Report: Loyalty Is Built on Communication, Not Compensation

By Rebecca R. Hastings, SPHR Apr 1, 2008
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Money isn’t the primary driver of employee loyalty and retention, recent studies suggest.

Open communication, employee recognition and involvement in decision-making top the list, according to the 2008 Management Action Programs Inc. (MAP) Quarterly CEO Survey, conducted by Vantage Research.

“This latest MAP survey shows that the number-one business practice—‘open communication between management and employees’—was mentioned nearly twice as frequently as ‘receiving raises,’ ” said Allan Hauptfeld, principal of Vantage Research & Consulting in Valencia, Calif., in a press release. “Clearly, a work environment where employees are recognized as part of the team is more valuable than simply receiving a paycheck.”

Savvy business leaders realize the enormous value of motivating employees in non-monetary ways, according to Lee Froschheiser, president and CEO of MAP, a business-consulting firm.

“Sure, financial reward is important, but the CEOs we interviewed are choosing to motivate first through other key fundamental strategies,” Froschheiser said. “For example, creating a workplace culture that recognizes employees for their professional contribution helps keep ‘A’ players from jumping ship.

“Clearly communicating the company’s vision and mission, as well as making employees feel they’re playing an important role in the business’ overall success, are among these CEO’s top employee-retention strategies,” Froschheiser added.

Communication Pays Off

But regular communication isn’t just a feel-good strategy to keep employees happy. It might also pay off in measurable business results, another recent study suggests.

Companies with the most effective communication programs had a 47 percent higher total return to shareholders from 2002 to 2006, compared with companies that communicate least effectively, according to the 2007/2008 Communication ROI Study by Watson Wyatt, a global consulting firm.

Moreover, those companies are four times as likely to report high levels of employee engagement as companies that communicate least effectively.

According to the report, more companies are communicating directly with employees on how their actions affect the customer. The percentage of companies providing such feedback consistently increased from 21 percent in 2003 to 39 percent in 2007.

Less than one in five respondents let employees contribute to decisions that affect them. However, companies described as top financial performers are 10 times more likely to invite such employee feedback.

The study identified six practices of high-performing companies:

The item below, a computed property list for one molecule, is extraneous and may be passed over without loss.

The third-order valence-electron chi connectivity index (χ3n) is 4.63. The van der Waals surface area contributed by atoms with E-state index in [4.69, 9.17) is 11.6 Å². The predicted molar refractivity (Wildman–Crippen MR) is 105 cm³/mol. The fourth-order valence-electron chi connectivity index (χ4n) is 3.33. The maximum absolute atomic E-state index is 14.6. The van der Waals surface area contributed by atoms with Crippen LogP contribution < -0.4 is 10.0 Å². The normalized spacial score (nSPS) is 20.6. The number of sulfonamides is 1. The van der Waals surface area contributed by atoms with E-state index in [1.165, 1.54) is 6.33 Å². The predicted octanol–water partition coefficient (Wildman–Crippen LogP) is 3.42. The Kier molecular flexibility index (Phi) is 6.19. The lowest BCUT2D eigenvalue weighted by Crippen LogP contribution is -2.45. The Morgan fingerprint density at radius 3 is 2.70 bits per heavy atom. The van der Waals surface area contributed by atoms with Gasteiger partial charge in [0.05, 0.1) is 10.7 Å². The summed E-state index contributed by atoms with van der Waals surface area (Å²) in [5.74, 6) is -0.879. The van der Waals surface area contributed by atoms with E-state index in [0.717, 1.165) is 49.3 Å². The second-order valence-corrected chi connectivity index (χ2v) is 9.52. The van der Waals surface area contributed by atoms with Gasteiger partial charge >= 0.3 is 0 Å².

• Focusing managers and other employees on customer needs.
  • Engaging employees in running the business.
  • Helping managers communicate effectively.
  • Leveraging the talents of internal communicators to manage change effectively.
  • Measuring the impact of employee communication.
  • Branding the employee experience

“Top-performing companies treat communication as a key business driver,” said Kathryn Yates, global director of communication consulting at Watson Wyatt, in a press release. “They use communication to educate managers and engage employees in the business by providing line of sight to customers’ needs and business goals.

“Effective communication programs address the whole gamut of employers’ relationships with employees, and help engage and motivate workers,” Yates said. “This is not just a ‘feel-good’ exercise. Companies that communicate effectively with employees have an engaged workforce and superior financial results.”

Don’t Just Talk to Employees, Thank Them

A UK-based study, conducted by London-based leadership coaching firm White Water Strategies, found that two-thirds of workers feel undervalued by not hearing the words “thank you” often enough. Seventy-two percent of respondents believe it is very important to be acknowledged in the workplace but only a quarter of workers believe they receive enough praise.

The result, according to psychologist Averil Leimon, director of White Water Strategies, is that employees are less productive and more likely to look for another job.

“It is not a question of being nice—saying ‘thank you’ fundamentally affects the bottom line,” Leimon said in a press release. “Our analysis shows that acknowledging staff achievements properly has the equivalent perceived value of a 1 percent pay rise.

“Typically, only one in seven employees is engaged in their job,” Leimon added. “Address this and businesses will see lower staff turnover, people working harder, productivity increasing and sickness miraculously reducing.”

Leimon suggests that the return on investment of a few “thank yous” is clear. “It is well known that the real cost of replacing someone is nearly 50 percent of their salary,” she said. “Compare this to the minimal time it takes to make an employee feel valued, and you soon realize that by learning to say ‘thank you’ this country could save billions a year.”

The White Water research, conducted by TNS in January 2008, covered 1,007 UK-based respondents of working age.

Rebecca R. Hastings, SPHR, is editor/manager of SHRM’s Employee Relations Focus Area.

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